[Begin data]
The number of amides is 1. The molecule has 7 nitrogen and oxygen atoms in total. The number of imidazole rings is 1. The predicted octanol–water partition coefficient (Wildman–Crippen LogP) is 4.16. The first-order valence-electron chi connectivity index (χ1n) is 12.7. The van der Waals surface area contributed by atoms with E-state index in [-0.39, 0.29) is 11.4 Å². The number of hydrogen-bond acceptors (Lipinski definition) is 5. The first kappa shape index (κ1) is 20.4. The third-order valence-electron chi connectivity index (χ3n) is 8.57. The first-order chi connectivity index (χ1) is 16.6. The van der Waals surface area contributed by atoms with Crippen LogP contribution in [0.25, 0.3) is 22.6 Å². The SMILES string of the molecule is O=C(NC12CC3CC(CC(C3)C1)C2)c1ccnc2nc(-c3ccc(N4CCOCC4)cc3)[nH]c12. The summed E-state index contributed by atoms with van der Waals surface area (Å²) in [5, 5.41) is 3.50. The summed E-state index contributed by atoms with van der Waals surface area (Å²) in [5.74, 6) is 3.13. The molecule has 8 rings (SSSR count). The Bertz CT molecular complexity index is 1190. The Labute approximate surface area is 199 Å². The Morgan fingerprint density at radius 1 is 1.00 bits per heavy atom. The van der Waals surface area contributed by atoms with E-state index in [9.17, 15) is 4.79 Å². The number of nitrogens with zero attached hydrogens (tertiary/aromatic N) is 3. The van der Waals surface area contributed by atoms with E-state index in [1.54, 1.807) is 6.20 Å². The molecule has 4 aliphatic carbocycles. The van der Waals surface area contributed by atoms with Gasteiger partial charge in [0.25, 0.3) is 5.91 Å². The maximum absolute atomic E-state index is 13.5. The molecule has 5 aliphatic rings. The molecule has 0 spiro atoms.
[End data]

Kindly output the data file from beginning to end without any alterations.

The number of amides is 1. The molecule has 7 nitrogen and oxygen atoms in total. The number of imidazole rings is 1. The predicted octanol–water partition coefficient (Wildman–Crippen LogP) is 4.16. The first-order valence-electron chi connectivity index (χ1n) is 12.7. The van der Waals surface area contributed by atoms with E-state index in [-0.39, 0.29) is 11.4 Å². The number of hydrogen-bond acceptors (Lipinski definition) is 5. The first kappa shape index (κ1) is 20.4. The third-order valence-electron chi connectivity index (χ3n) is 8.57. The first-order chi connectivity index (χ1) is 16.6. The van der Waals surface area contributed by atoms with Crippen LogP contribution in [0.25, 0.3) is 22.6 Å². The SMILES string of the molecule is O=C(NC12CC3CC(CC(C3)C1)C2)c1ccnc2nc(-c3ccc(N4CCOCC4)cc3)[nH]c12. The summed E-state index contributed by atoms with van der Waals surface area (Å²) in [5, 5.41) is 3.50. The summed E-state index contributed by atoms with van der Waals surface area (Å²) in [5.74, 6) is 3.13. The molecule has 8 rings (SSSR count). The Bertz CT molecular complexity index is 1190. The Labute approximate surface area is 199 Å². The Morgan fingerprint density at radius 1 is 1.00 bits per heavy atom. The van der Waals surface area contributed by atoms with E-state index in [9.17, 15) is 4.79 Å². The number of nitrogens with zero attached hydrogens (tertiary/aromatic N) is 3. The van der Waals surface area contributed by atoms with E-state index in [1.54, 1.807) is 6.20 Å². The molecule has 4 aliphatic carbocycles. The van der Waals surface area contributed by atoms with Gasteiger partial charge in [0.25, 0.3) is 5.91 Å². The maximum absolute atomic E-state index is 13.5. The molecule has 5 aliphatic rings. The molecule has 0 spiro atoms.